Economic nationalism, also called economic patriotism and economic populism, is an ideology that favors state interventionism over other market mechanisms, with policies such as domestic control of the economy, labor, and capital formation, even if this requires the imposition of tariffs and other restrictions on the movement of labor, goods and capital.
Economic nationalists oppose globalization or at least question the benefits of unrestricted free trade, favoring protectionism. To economic nationalists, markets are subordinate to the state, and should serve the interests of the state (such as providing national security and accumulating military power). The doctrine of mercantilism is a prominent variant of economic nationalism. Economic nationalists tend to see international trade as zero-sum, where the goal is to derive relative gains (as opposed to mutual gains).
Economic nationalism tends to emphasize industrialization (and often aids industries with state support), due to beliefs that industry has positive spillover effects on the rest of the economy, enhances the self-sufficiency and political autonomy of the country, and is a crucial aspect in building military power.
While the coining of the term "economic patriotism" has been attributed to French parliamentarian Bernard Carayon, there is evidence that the phrase has been in use since earlier. In an early instance of its use, William Safire in 1985, in defending President Reagan's proposal of the Strategic Defense Initiative missile defense system, wrote, "Our common denominator is nationalism – both a military and economic patriotism – which inclines us to the side of pervasive national defense."
As a policy is a deliberate system of principles to guide decisions and achieve rational outcomes, the following list of would be examples of an economic nationalistic policy, were there a consistent and rational doctrine associated with each individual protectionist measure:
- Proposed takeover of Arcelor (Spain, France and Luxembourg) by Mittal Steel Company (India)
- French governmental listing of Danone (France) as a 'strategic industry' to pre-empt a potential takeover bid by PepsiCo (USA)
- Blocked takeover of Autostrade, an Italian toll-road operator by the Spanish company Abertis
- Proposed takeover of Endesa (Spain) by E.ON (Germany), and the counter-bid by Gas Natural (Spain)
- Proposed takeover of Suez (France) by Enel (Italy), and the counter-bid by Gaz de France (France)
- United States Congressional opposition to the takeover bid for Unocal (USA) by CNOOC (PR China), and the subsequent takeover by Chevron (USA)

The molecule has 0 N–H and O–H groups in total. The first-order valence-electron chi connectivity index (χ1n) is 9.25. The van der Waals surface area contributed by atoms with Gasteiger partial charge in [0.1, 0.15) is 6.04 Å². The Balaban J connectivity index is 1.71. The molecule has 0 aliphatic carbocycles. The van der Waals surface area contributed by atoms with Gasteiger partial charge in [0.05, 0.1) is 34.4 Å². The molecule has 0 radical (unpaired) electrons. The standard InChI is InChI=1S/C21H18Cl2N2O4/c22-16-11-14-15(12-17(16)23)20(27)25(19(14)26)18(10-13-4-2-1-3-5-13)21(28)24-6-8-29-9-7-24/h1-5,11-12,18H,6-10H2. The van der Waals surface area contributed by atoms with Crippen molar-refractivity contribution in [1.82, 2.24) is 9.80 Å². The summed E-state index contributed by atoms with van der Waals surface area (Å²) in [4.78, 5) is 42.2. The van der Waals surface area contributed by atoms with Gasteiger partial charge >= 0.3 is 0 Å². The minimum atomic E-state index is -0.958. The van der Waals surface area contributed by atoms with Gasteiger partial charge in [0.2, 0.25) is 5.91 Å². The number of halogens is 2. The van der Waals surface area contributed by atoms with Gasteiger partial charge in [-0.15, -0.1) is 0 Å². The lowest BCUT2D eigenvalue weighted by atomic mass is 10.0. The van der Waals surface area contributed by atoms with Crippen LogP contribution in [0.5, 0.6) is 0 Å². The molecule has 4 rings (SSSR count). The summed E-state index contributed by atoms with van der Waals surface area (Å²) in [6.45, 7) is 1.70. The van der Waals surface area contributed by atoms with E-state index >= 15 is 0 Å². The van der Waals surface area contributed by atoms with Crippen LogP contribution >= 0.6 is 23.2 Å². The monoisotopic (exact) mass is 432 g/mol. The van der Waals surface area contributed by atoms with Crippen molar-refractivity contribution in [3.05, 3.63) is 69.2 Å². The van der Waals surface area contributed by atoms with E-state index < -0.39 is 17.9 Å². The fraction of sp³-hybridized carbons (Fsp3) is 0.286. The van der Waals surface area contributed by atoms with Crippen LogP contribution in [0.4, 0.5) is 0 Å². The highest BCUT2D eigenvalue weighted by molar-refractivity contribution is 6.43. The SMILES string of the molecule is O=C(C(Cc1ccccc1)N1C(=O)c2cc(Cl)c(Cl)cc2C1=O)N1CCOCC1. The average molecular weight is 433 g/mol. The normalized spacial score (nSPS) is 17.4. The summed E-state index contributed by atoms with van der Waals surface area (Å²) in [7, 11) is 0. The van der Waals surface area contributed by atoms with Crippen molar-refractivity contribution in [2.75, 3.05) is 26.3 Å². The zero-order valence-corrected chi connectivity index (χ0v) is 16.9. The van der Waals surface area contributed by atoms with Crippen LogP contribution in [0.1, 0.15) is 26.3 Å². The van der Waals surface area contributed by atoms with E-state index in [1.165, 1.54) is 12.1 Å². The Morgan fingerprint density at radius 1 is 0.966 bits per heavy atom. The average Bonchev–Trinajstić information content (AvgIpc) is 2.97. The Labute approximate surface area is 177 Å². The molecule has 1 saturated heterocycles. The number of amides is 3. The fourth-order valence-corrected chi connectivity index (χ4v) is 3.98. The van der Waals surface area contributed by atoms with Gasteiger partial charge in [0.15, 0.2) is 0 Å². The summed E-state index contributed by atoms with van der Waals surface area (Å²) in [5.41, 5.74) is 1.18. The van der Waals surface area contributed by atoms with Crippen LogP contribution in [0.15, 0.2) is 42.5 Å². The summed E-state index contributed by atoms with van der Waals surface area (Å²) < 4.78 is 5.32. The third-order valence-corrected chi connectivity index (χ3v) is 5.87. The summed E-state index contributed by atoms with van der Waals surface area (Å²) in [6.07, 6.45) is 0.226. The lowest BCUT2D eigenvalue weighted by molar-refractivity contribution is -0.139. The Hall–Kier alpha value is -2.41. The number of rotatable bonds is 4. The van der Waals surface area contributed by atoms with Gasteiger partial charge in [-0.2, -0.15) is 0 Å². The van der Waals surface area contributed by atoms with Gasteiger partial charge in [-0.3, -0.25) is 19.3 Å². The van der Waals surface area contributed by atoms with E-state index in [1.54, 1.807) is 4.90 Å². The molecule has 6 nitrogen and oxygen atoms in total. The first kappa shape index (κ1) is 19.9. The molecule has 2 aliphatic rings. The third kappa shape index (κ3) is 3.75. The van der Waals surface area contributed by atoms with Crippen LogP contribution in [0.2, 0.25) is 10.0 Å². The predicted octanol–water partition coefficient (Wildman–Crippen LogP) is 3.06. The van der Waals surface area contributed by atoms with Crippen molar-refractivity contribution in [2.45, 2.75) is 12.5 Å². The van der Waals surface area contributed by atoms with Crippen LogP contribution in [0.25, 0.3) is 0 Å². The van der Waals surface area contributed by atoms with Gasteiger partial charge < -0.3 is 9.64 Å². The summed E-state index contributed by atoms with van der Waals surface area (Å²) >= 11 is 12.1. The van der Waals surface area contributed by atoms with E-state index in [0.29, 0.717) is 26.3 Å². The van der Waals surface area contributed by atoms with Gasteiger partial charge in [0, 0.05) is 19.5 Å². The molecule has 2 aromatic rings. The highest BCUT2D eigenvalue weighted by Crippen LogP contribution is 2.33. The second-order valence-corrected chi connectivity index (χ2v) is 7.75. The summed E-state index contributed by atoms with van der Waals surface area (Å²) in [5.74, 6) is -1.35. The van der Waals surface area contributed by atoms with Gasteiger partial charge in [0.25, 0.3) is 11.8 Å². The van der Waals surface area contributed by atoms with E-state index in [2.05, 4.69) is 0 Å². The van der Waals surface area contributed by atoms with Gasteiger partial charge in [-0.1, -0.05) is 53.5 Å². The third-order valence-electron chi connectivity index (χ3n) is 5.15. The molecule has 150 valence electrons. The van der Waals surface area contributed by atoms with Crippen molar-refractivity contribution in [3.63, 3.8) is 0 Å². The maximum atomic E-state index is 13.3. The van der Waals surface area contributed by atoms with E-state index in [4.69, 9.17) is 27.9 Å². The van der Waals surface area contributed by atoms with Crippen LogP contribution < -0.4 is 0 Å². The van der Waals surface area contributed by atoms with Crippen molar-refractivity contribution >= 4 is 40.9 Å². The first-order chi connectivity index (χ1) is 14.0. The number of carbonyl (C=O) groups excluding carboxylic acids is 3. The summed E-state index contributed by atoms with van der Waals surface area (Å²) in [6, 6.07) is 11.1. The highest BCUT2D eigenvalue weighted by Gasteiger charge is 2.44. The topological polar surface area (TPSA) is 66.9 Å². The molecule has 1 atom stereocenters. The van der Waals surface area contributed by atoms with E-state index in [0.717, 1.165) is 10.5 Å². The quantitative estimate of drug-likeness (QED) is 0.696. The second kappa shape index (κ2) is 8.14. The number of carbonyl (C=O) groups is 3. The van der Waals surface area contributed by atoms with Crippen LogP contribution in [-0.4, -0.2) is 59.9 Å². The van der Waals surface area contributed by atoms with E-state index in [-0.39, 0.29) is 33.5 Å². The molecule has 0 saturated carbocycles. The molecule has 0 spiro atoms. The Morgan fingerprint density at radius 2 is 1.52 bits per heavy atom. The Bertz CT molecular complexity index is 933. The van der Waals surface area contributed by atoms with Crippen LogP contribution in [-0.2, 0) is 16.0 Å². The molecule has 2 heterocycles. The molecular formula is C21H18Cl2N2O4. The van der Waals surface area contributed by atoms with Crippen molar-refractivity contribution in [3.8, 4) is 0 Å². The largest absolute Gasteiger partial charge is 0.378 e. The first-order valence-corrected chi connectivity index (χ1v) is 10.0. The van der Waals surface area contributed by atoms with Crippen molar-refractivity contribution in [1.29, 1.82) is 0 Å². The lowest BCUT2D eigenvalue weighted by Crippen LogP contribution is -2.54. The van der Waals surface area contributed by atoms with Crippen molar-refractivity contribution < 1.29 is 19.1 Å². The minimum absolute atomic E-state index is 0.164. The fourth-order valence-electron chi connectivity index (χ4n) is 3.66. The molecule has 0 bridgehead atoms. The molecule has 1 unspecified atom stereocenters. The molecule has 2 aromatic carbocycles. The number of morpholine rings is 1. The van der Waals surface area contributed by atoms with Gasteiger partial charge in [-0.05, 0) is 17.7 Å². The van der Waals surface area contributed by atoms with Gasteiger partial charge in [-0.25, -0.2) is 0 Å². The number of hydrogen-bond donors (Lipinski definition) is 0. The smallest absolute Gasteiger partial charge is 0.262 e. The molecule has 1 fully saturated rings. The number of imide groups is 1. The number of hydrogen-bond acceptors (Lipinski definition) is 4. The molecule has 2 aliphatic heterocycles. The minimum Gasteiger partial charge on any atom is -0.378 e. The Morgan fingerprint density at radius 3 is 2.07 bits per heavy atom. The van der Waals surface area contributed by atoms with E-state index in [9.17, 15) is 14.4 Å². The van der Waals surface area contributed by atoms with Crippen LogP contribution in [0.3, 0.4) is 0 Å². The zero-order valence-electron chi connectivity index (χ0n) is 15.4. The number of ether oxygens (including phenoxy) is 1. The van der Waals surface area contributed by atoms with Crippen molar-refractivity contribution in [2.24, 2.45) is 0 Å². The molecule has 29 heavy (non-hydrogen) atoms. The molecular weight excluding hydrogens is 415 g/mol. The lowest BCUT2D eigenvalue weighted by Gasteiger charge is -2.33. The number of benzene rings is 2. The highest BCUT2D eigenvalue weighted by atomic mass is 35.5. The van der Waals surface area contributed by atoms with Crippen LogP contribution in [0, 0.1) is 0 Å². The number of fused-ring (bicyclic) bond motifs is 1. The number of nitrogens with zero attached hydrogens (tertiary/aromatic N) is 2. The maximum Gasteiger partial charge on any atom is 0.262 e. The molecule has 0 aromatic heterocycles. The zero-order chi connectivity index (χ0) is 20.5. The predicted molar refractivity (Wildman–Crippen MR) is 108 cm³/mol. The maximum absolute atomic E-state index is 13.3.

- Political opposition in 2006 to sell port management businesses in six major U.S. seaports to Dubai Ports World based in the United Arab Emirates
- Limits on foreign participation and ownership in Russia's natural resource sectors and selected Russian industries, beginning in 2008
The reason for a policy of economic protectionism in the cases above varied from bid to bid. In the case of Mittal's bid for Arcelor, the primary concerns involved job security for the Arcelor employees based in France and Luxembourg. The cases of French Suez and Spanish Endesa involved the desire for respective European governments to create a 'national champion' capable of competing at both a European and global level. Both the French and US government used national security as the reason for opposing takeovers of Danone, Unocal, and the bid by DP World for 6 US ports. In none of the examples given above was the original bid deemed to be against the interests of competition. In many cases the shareholders supported the foreign bid. For instance in France after the bid for Suez by Enel was counteracted by the French public energy and gas company Gaz De France the shareholders of Suez complained and the unions of Gaz De France were in an uproar because of the privatization of their jobs.
More recently, the economic policies advocated by Steve Bannon in the wake of the 2016 United States presidential election have been considered by some scholars and political commentators[which?] as a (partial) return to the economic nationalism of the Theodore Roosevelt Era.
Consumer preference for local goods gives local producers monopoly power, affording them the ability to lift prices to extract greater profits. Firms that produce locally produced goods can charge a premium for that good. Consumers who favor products by local producers may end up being exploited by profit-maximizing local producers. For example; a protectionist policy in America placed tariffs on foreign cars, giving local producers (Ford and GM market) market power that allowed them to raise the price of cars, which negatively affected American consumers who faced fewer choices and higher prices. Locally produced goods can attract a premium if consumers show a preference towards it, so firms have an incentive to pass foreign goods off as local goods if foreign goods have cheaper costs of production than local goods.
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